1) Conversations and their fight with depth
‘You know what’s really annoying? Like, oh my God, I have to get to London from here, and then back to Milan and then I have to like, fly back to Paris. It’s totally crazy, man!’
‘Yeah, but travelling around Europe is alright, but when you like have to fly to New York like me, then back to Paris, then to LA, it’s totally insane man!’
(It sort of feels like a "Mine’s bigger than yours" conversation)
You got to have an iPhone or at least a Blackberry to belong. Even if you have broken the glass of your third iPhone, you still need to buy a fourth, because otherwise you will no longer be accepted and you can kiss your fashion career goodbye. Maybe this is no different than me buying an Apple laptop for my photographic use.
A recent Irish film entitled "Hunger" is a close approximation of what life was like these past couple of days (luckily, there wasn’t shit on the walls of our hotel rooms, so maybe this is a slight exaggeration). Proper food is not something you get, not even when you’ve been somewhere for a whole day. The best you can count on is a light snack, a salad and some biscuits, provided you can live with the fact of having to absorb these substances amidst clouds of cigarette smoke. Also, when you make a joke about always putting your finger in your mouth after you eat, people will believe you, because how else could you remain skinny.
4) Clothes – "Al draagt de aap een gouden ring, het is en blijft een lelijk ding."
Not all that important in the fashion industry. Reasons for this are simple: the people who have the money to splurge 1200 euro on a basic pair of trousers with a crazy extra button on the side don’t really care about the clothes they are wearing, not really, being able to afford them is much more important. Deep-down these people know that these clothes won’t make them look beautiful; their good looks vanished a long time ago in a tsunami of aging and self-obsession. The models who present the clothes show an idealised image these people hope to imitate by wearing them. The models themselves don’t or very rarely buy these clothes, because they know they don’t really need them to not be forgotten by the world. (it’s a vicious circle of course: when the models are old and ugly, they might have the money to buy the clothes, and then they do, because it reminds them of what it was like when they were young and beautiful – a sad image).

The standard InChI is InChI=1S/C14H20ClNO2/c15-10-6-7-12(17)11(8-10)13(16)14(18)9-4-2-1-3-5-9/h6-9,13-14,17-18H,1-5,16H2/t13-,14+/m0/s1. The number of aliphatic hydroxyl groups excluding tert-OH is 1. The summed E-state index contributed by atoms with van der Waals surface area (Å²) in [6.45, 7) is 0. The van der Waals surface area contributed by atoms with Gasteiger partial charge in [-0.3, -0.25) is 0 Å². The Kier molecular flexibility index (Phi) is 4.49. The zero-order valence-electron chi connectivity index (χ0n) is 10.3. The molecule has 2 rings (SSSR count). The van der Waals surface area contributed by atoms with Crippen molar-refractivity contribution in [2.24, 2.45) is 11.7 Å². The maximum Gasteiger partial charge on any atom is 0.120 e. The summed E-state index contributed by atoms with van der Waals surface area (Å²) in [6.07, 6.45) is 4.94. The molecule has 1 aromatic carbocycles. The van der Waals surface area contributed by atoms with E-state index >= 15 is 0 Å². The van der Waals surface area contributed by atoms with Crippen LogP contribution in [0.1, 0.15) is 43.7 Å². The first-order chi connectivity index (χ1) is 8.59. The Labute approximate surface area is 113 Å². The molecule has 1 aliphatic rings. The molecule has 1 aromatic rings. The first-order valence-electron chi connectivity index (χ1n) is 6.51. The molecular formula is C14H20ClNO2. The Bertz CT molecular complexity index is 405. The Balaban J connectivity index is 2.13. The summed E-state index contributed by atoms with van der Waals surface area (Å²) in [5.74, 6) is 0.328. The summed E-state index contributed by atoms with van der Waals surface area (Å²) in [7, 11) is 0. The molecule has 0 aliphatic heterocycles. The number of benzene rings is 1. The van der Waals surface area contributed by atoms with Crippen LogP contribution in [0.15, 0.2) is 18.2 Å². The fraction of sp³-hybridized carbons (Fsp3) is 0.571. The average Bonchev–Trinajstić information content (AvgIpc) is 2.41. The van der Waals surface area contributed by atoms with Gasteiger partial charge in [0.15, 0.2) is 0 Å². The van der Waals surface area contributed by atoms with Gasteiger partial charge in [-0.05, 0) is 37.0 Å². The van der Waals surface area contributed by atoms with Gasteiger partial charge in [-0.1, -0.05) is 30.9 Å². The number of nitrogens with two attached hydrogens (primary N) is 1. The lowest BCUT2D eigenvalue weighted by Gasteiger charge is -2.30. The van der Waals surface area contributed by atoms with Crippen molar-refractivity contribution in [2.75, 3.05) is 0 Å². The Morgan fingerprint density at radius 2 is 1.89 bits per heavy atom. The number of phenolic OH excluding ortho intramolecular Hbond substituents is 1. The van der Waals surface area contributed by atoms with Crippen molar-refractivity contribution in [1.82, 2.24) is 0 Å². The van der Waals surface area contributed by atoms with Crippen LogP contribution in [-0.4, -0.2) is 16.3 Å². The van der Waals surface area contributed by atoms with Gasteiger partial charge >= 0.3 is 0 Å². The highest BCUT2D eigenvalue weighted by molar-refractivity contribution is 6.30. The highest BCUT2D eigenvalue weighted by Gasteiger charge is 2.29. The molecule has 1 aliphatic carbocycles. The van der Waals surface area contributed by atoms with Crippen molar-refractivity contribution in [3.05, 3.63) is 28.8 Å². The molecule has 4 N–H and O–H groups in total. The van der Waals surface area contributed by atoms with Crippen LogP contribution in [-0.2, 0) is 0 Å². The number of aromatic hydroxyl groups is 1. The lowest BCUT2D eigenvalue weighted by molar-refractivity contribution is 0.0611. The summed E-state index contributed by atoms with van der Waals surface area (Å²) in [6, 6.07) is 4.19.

5) Simplifying yourself
How do you make life bearable when you are forced to spend a week among people up to eight years younger than yourself? You make yourself simpler. It is not something I generally do, but what on earth do you say to people you have nothing in common with? (exceptions to this rule exist of course, and my deepest affection goes out to those I met in the past week). And that way you can have at least some fun, even when talking to puberty-affected individuals who feel the need to always clarify their sexuality by talking about some pretty girl they met. This process of self-simplification takes a while to accept for oneself, but the liberation is great once it is attained.
The shoes I had to wear these past couple of days were always two sizes too small. Much like the hats, which were also very small for my big head (apparently). This hat thing was probably the cause why I couldn’t walk for Ann Demeulemeester (it just fell off all the time); though it might have also been because my walk was not really perfect at the time (after 2 hourse of sleep, I just had a rush of fatigue flowing through me and it must have had an effect on the way I walk).
Really, if one does a casting and they don’t like you or you don’t fit their thing, instead of just saying that, they take a picture (really clumsily at Paul Smith (a very unfriendly man), they had two cameras, one for pics they needed, one for those they didn’t). Really, is it so hard to tell the truth? It’s not like it’s a personal insult. I would think it common courtesy to say the truth, instead of just wasting everyone’s time.
8) Pretty boys
And the lack thereof. You’d think a men’s fashion show would be gay heaven for a bender like me? Think again: in every show there was only one, maybe two guys that I would label as cute. I don’t care what this implies for me: looks fade and we’re all ugly in the end, but I do wonder about some guys I saw on the runway (in shows I was in and others online) who were chosen instead of some really gorgeous boys I saw at the castings. They say it’s not about how cute someone is, but about how they "fit" the image. The ugly boys now mistakenly roam the streets, thinking they’re gorgeous even though they’re so obviously not. This way, monsters are created: the agencies make these young and gullible boys believe they’re the next best thing, until a couple of years later, nobody will ever look at those boys again, because now that they’re men, there’s nothing about them any more that would make you look round. All they have is this Dorian Gray Picture that was never really all that appealing to begin with, but nonetheless it was painted, and all those pseudo-Dorians will suffer from it, no matter what; if they’d never been cast, they wouldn’t have had to deal with this pain.
9) A picture (from the Rick Owens show, I did two others, but I like this pic the best)
A shame you cannot see the 10 cm heels I was walking on and the elegance with which I did so. I completely imagined myself stumbling and falling in front of all those people, but sadly, that didn’t happen. (Well, I did really like the Rick Owens guy, he was really sweet (even told me I should send him my pictures after I explained a bit about my dark themes), so maybe it’s okay it didn’t happen).